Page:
Lisa Smartt’s book Words at the Threshold: What We Say as We’re Nearing Death, provides insight into our final conversations and language as we approach death. She suggests we be a student of the seemingly nonsensical language of the beloved, and listen for meaningful symbols and metaphor. What does not make sense at the time we are nearing death or seeing others nearing death may turn out later to reveal hints of prophecy or answers to questions.
Nearing Death Language
After collecting extensive accounts of things said during the last few hours of life, Smartt, author of this captivating book, found that language changes as we approach the threshold and are nearing death. How to describe the experience of dying? Travel metaphors speak of a coming voyage, where death is described as a voyage of exploration and discovery rather than defeat on the battleground of life. The life journey is reviewed, and important life lessons are recalled.
The whole perspective at the summit of the mountain is seen with greater love and understanding, and suddenly the odyssey makes sense. Final exclamations speak not only of departing, but arriving, boarding a train or a bus for a new destination. Do we use the journey metaphor because there are no literal words to describe the passage we are making?
Language is intensified, and the dying seek completion. There is meaning in their unintelligible utterings. Descriptions of visions and visitations help the dying understand the mechanics of it. There are references to angels and religious figures, music, bells, and chimes, as well as to life being an illusion, a big hoax.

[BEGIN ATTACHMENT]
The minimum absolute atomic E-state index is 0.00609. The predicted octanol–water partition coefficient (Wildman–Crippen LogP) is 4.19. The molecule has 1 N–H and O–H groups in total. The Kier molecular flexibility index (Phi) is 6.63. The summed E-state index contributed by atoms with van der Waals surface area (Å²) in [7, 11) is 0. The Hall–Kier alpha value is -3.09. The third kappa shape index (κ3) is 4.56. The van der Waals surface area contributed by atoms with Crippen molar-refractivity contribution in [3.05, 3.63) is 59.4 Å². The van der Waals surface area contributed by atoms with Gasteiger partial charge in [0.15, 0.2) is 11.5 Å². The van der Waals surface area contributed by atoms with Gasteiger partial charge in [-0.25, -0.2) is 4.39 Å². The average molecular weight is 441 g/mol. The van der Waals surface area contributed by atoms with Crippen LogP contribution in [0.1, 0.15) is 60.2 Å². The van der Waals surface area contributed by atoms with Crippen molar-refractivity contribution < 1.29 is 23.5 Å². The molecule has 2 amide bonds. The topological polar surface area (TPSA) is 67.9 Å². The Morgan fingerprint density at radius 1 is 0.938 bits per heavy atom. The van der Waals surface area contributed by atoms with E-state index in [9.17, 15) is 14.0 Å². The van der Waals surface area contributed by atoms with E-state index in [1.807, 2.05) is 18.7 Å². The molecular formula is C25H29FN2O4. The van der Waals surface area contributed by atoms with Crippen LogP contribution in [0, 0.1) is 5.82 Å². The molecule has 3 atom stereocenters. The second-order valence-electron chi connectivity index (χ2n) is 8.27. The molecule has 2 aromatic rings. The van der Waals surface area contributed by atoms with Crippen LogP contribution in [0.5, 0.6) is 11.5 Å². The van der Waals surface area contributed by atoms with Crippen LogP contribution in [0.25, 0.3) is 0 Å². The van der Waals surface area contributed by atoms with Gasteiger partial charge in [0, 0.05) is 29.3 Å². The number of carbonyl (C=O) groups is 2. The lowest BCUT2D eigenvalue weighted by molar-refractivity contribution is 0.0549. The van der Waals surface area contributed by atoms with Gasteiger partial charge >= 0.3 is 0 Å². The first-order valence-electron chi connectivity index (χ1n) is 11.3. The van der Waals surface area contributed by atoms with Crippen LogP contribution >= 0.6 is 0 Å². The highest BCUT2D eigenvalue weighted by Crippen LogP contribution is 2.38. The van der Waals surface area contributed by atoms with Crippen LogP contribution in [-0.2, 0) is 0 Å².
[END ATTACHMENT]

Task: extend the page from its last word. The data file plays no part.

Her chapter “I’ll Call You When I Get There”, describes after death communication, including premonitions of death and nearing death, saying goodbye in dreams, bargaining with death and how the deceased can communicate to the living through technology and synchronicities in nature.
The uniqueness of the book is how she has systematically studied end-of-life communication by using examples from ordinary people. As her father neared his own death, she observed how despite the fact that he was always a skeptical man with a secular worldview, developed a deeply spiritual outlook in his final days — a change reflected in his language. The words he spoke. Visions he saw.
Just as Stephen Jenkinson (aka the Angel of Death, who helps people die “wise” in a human and sane way) argued in his talk at SAND this year, we need to help people die better. He argued that our culture embraces the opposite and finds it astonishing how often we avoid the word death even when it is fast approaching. Language is powerful and we shouldn’t be afraid of it.
On Smartt’s deep exploration of other people’s experiences, she captured what their loved ones said nearing death. Throughout the process, she collected more than one hundred case studies through interviews and transcripts. The language of the dying can point the way to a transcendent world beyond our own.
As you begin to listen to the language of people nearing death, you may not only change the way you think about dying, but it may very well transform how you think about living. After experiencing her father’s death in such vivid details (especially around his language), she wondered if the continuum was common to us and in any way tracked the path of consciousness as we die. Often, the language we hear as our loved ones are preparing to die are often overlooked especially if its meaningless to family members or healthcare providers.
Some of what she covers is unintelligible language (to us in the human/earth realm), however as it emerges towards the end of life, it can truly be transformative when we pay attention.
Her hope with this book was to inspire us to see how language at the end of life is more than simply a “word salad.” The stories of those who have gone through near death experiences tell us that life is a journey in which our primary mission is to learn love. Get this great read over on Amazon.
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